Today marks Safer Internet Day, a worldwide event that raises awareness about online safety and encourages everyone to help create a better internet. This year the theme is ‘Together for a better internet,’ with the aim to encourage all Australians to start the conversation about online safety issues and inspire positive change.
We’re proud to play our part in the cyber safety space, particularly when it comes to digital parenting. Recent research we conducted indicated that more than six out of ten parents are concerned about online bullying or their kids being exposed to inappropriate content and more than half are worried about stranger danger on the internet. So, as today marks Safer Internet Day, we thought we would offer some tips for keeping your kids smart and safe online.
Do some eLearning
Before giving your kids a phone, it’s important to do some research and familiarise yourself with your child’s favourite sites or apps and take the time to understand how they work. This not only means you can more confidently chat to them about their online activities, but it also gives you some insight into how they might be interacting with other people.
The Office of the eSafety Commissioner is dedicated to keeping kids safe online and identify the key issues as cyberbullying, online pornography, time spent online, gaming and unwanted contact.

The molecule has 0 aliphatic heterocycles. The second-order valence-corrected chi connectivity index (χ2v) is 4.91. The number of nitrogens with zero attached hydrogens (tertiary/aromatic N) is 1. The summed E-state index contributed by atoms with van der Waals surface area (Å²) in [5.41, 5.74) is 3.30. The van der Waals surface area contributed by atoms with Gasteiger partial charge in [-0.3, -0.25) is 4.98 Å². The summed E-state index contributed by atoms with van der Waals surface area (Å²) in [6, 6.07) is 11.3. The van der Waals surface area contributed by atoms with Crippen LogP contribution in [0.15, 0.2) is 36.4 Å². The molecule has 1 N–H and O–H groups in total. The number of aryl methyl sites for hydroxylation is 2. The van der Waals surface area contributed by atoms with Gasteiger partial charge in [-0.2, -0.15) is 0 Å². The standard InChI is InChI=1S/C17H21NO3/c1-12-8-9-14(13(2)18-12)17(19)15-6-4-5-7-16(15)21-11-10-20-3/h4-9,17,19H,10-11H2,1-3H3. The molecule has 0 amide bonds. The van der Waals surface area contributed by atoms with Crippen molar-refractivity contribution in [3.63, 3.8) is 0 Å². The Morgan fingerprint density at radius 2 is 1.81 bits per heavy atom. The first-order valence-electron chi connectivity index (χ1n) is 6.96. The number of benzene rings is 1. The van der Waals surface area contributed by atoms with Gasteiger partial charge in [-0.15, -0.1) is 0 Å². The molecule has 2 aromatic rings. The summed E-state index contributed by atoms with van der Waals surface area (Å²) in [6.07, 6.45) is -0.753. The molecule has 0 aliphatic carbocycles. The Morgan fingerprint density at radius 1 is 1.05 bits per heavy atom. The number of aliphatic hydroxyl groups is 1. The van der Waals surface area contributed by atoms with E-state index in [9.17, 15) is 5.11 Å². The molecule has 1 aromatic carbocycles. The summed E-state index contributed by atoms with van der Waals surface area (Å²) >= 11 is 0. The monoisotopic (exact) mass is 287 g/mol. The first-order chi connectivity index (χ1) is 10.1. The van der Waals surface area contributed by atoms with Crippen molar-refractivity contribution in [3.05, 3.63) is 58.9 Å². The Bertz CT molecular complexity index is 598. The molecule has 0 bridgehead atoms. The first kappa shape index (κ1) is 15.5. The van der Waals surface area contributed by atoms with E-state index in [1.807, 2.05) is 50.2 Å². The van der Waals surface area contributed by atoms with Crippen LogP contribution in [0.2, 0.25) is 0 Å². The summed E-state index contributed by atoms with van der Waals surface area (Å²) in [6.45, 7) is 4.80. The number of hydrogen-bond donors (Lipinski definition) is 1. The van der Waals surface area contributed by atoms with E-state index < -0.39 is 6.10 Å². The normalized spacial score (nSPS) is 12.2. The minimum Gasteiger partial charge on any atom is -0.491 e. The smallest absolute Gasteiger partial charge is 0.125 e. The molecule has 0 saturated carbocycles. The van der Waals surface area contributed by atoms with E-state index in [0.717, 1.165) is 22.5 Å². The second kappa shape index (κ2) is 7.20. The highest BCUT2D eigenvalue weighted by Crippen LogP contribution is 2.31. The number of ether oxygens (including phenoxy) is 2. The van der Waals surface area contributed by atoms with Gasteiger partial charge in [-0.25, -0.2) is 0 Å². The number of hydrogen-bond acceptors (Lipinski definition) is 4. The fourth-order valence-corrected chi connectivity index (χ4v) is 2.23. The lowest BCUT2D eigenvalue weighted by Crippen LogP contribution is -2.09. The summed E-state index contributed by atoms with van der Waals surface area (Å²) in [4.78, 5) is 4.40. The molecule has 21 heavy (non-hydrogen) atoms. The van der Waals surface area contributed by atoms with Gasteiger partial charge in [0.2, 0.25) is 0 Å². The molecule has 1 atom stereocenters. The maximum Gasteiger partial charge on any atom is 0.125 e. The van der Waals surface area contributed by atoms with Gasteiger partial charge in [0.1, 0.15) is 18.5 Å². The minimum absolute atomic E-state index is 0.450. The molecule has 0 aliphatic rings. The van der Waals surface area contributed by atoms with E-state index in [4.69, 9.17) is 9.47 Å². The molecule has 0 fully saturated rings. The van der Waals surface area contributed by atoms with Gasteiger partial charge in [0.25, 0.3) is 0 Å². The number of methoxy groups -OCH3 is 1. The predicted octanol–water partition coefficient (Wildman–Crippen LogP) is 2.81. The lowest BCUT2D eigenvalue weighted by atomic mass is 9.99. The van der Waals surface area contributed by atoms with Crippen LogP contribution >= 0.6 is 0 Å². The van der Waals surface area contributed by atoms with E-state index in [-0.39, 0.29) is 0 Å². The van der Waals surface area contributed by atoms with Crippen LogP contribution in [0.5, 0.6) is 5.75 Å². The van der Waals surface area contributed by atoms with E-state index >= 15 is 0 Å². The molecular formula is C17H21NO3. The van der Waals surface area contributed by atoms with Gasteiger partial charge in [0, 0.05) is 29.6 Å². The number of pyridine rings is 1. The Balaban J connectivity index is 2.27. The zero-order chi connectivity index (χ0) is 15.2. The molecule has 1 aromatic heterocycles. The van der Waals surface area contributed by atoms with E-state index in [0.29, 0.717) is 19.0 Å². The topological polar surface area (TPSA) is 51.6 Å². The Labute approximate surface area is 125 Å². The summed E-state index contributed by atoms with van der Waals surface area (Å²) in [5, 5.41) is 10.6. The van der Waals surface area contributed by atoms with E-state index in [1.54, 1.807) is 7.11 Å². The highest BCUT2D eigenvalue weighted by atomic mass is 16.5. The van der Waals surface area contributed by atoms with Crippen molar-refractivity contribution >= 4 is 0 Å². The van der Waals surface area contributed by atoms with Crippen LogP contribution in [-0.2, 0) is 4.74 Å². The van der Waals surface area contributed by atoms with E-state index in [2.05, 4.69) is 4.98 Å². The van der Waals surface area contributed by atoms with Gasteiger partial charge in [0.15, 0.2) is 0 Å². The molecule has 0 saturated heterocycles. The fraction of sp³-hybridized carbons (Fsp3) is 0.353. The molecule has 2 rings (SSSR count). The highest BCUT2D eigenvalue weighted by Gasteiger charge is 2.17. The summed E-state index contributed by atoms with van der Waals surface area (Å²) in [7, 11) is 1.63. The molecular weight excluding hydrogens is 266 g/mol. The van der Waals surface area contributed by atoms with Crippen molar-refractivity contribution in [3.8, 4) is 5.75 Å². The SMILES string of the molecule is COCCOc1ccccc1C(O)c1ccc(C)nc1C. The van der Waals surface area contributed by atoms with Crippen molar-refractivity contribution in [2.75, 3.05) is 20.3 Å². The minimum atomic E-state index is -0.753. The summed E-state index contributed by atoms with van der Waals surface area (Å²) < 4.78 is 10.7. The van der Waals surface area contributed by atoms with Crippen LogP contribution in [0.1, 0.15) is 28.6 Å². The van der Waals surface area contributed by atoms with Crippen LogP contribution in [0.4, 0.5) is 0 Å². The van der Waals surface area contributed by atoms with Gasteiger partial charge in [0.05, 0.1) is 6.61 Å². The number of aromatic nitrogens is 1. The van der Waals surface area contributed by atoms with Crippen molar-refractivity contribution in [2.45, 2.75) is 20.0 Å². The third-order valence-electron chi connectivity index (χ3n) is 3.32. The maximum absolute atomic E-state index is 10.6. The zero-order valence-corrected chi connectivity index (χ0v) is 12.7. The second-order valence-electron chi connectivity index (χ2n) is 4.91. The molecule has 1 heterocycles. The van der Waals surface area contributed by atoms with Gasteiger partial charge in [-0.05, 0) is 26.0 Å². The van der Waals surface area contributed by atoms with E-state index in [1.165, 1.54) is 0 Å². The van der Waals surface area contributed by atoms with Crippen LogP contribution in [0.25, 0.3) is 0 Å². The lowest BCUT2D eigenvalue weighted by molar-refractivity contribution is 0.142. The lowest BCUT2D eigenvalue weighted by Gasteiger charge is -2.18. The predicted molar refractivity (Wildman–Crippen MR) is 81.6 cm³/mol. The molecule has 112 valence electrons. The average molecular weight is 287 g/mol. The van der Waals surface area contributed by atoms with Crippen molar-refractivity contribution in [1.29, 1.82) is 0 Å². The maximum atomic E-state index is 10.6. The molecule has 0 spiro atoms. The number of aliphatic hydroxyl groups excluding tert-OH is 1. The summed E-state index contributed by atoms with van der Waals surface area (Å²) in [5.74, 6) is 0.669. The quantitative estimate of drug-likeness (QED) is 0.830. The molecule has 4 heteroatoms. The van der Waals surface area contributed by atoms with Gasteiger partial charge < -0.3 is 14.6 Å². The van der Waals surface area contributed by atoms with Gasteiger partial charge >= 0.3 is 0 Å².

Each of these issues carry their own risks and dangers, and it’s important to familiarise yourself with the advice from the eSafety Commissioner. There’s never a one-size-fits-all safety net for your kids when they use the internet.
It almost goes without saying that the most effective way to make sure your kids aren’t interacting with content on the internet that could cause harm is to stay involved. There’s no need to be overbearing, but encourage kids to use their devices in communal areas of the home. That way, if they do come across something they weren’t looking for, they can let an adult know straight away.
Learning to browse the internet safely is like learning to walk or drive: it’s a process that needs careful supervision. Kids will learn best from your own understanding of online risks – scams, inappropriate content or predatory behaviour.
It is also important to set healthy boundaries with your kids. Using a guide like My First Mobile Agreement can be a great way to guide the discussion and get on the same page, while creating a safe space for them to learn. In this way you can help them make the most of their digital future.
Of course, with mobiles and tablets (and the reality of everyday life), you can’t always be there with your kids when they are online. There are a range of parental control tools to help families become more mindful about screen-time habits.
One of these is Telstra Mobile Protect – a free service with controls including time restrictions, which stop kids using their phones when they should be sleeping. Plus, with Telstra Broadband Protect, you’re able to set device usage levels across our home network, which make sure the whole family powers down even if they don’t have the willpower to do it themselves.
Apple – On Device Settings